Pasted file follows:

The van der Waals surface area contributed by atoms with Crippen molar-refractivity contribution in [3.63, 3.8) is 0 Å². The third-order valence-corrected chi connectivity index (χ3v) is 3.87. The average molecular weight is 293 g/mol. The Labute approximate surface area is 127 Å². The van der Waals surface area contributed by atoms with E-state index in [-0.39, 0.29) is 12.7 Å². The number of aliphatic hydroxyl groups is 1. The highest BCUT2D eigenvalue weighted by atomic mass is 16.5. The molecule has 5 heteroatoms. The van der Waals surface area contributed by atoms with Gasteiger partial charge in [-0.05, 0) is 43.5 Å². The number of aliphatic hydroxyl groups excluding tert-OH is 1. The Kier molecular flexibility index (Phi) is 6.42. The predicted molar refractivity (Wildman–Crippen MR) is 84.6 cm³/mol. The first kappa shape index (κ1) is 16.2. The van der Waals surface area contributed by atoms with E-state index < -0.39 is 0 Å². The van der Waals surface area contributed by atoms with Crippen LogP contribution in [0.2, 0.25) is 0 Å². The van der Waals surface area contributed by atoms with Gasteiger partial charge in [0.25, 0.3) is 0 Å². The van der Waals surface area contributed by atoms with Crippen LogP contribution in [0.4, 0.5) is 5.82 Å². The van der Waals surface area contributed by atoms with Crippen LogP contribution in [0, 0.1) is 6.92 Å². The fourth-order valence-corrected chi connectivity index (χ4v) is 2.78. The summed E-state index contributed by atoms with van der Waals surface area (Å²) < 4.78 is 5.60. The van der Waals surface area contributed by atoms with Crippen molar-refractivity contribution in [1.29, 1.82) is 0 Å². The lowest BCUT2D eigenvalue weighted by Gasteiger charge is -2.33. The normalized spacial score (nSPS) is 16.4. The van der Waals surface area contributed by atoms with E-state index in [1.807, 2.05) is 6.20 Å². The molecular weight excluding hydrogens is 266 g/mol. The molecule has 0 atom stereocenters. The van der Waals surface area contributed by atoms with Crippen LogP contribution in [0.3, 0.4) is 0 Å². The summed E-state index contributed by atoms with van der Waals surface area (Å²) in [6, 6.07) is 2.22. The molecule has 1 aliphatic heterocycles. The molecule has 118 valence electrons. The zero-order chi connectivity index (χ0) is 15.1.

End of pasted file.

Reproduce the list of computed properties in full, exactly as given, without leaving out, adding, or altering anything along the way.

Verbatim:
The van der Waals surface area contributed by atoms with Crippen molar-refractivity contribution in [3.63, 3.8) is 0 Å². The third-order valence-corrected chi connectivity index (χ3v) is 3.87. The average molecular weight is 293 g/mol. The Labute approximate surface area is 127 Å². The van der Waals surface area contributed by atoms with E-state index in [-0.39, 0.29) is 12.7 Å². The number of aliphatic hydroxyl groups is 1. The highest BCUT2D eigenvalue weighted by atomic mass is 16.5. The molecule has 5 heteroatoms. The van der Waals surface area contributed by atoms with Gasteiger partial charge in [-0.05, 0) is 43.5 Å². The number of aliphatic hydroxyl groups excluding tert-OH is 1. The Kier molecular flexibility index (Phi) is 6.42. The predicted molar refractivity (Wildman–Crippen MR) is 84.6 cm³/mol. The first kappa shape index (κ1) is 16.2. The van der Waals surface area contributed by atoms with E-state index < -0.39 is 0 Å². The van der Waals surface area contributed by atoms with Crippen LogP contribution in [0.2, 0.25) is 0 Å². The van der Waals surface area contributed by atoms with Gasteiger partial charge in [0.25, 0.3) is 0 Å². The van der Waals surface area contributed by atoms with Crippen LogP contribution in [0.4, 0.5) is 5.82 Å². The van der Waals surface area contributed by atoms with Crippen LogP contribution in [0, 0.1) is 6.92 Å². The fourth-order valence-corrected chi connectivity index (χ4v) is 2.78. The summed E-state index contributed by atoms with van der Waals surface area (Å²) < 4.78 is 5.60. The van der Waals surface area contributed by atoms with Crippen molar-refractivity contribution in [1.29, 1.82) is 0 Å². The lowest BCUT2D eigenvalue weighted by Gasteiger charge is -2.33. The normalized spacial score (nSPS) is 16.4. The van der Waals surface area contributed by atoms with E-state index in [1.807, 2.05) is 6.20 Å². The molecular weight excluding hydrogens is 266 g/mol. The molecule has 0 atom stereocenters. The van der Waals surface area contributed by atoms with Crippen LogP contribution in [0.3, 0.4) is 0 Å². The summed E-state index contributed by atoms with van der Waals surface area (Å²) in [6, 6.07) is 2.22. The molecule has 1 aliphatic heterocycles. The molecule has 118 valence electrons. The zero-order chi connectivity index (χ0) is 15.1.